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Portable (short-term) mechanical circulatory support 

Portable (short-term) mechanical circulatory support
Chapter:
Portable (short-term) mechanical circulatory support
Author(s):

Susanna Price

and Pascal Vranckx

DOI:
10.1093/med/9780199687039.003.0030_update_002

Update:

Added new Figure 30.6; revised “Right-sided circulatory failure” and “Right ventricular support”

Updated on 22 February 2018. The previous version of this content can be found here.
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date: 20 October 2019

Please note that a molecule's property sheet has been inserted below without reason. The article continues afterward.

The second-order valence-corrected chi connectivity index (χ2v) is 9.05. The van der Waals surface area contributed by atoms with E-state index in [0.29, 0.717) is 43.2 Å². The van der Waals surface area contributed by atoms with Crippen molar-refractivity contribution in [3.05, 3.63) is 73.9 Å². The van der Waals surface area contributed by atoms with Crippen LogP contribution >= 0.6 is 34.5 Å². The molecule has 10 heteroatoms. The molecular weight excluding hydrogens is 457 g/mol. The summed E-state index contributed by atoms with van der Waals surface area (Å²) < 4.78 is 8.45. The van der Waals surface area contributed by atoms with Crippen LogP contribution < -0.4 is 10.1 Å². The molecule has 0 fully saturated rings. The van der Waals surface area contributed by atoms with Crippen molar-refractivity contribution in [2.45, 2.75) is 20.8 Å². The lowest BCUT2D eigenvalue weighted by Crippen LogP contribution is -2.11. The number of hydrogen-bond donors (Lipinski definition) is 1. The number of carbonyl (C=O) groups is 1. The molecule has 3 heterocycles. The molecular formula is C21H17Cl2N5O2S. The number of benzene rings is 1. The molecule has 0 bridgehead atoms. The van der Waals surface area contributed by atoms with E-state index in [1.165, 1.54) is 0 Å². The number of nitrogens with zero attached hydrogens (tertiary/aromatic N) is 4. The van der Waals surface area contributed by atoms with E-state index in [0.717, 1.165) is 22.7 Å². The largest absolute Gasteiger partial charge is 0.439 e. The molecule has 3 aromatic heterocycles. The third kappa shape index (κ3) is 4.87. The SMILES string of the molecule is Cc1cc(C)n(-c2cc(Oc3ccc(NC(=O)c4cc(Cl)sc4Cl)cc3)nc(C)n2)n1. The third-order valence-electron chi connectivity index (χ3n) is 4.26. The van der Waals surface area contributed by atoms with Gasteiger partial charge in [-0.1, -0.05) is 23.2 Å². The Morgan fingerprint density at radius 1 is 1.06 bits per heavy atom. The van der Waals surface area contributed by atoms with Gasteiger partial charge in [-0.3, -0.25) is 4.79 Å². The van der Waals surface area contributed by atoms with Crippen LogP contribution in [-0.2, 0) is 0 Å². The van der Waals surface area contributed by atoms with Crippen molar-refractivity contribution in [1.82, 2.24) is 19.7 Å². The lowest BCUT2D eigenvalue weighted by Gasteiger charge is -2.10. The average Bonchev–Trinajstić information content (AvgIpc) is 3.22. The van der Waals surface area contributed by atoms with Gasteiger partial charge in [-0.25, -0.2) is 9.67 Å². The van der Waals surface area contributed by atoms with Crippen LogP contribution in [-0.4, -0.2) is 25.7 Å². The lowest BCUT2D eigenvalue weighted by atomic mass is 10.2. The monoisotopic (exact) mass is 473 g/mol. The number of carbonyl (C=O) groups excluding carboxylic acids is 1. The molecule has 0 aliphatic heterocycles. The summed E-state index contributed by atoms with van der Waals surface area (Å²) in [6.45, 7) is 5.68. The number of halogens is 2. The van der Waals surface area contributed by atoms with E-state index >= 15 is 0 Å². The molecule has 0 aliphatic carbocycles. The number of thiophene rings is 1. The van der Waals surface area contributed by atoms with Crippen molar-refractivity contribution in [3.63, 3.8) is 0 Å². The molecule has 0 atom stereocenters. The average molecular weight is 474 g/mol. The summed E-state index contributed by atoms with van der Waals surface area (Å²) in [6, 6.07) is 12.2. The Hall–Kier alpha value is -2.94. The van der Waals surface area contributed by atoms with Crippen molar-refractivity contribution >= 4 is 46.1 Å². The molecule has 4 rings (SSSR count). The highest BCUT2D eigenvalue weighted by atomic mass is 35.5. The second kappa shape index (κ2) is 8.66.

Mechanical circulatory support can be used to resuscitate patients, as a stabilizing measure for angiography and prompt revascularization, or to buy time until more definite measures can be taken. In addition, there is experimental evidence that ventricular unloading of the left ventricle can significantly reduce the infarct size. Different systems for mechanical circulatory support are available to the medical community. Treatment options for mechanical circulatory support must be tailored to each patient in order to maximize the potential benefits and minimize the risk of detrimental effects. Intra-aortic balloon pumping is still the most widely used mechanical circulatory support therapy. The relative ease and speed with which this device can be applied to patients with a rapidly deteriorating haemodynamic picture have led to its widespread use as a first-line intervention among critically unstable patients. Where intra-aortic balloon pumping is inadequate, an immediate triage to a more advanced percutaneous (short-term) mechanical circulatory support may be warranted. Despite their extensive use, the utility of mechanical circulatory support devices in acute heart failure syndromes and cardiogenic shock remains uncertain. This chapter concentrates on the application of mechanical circulatory support relevant to the interventional cardiologist and cardiac intensive care physician.

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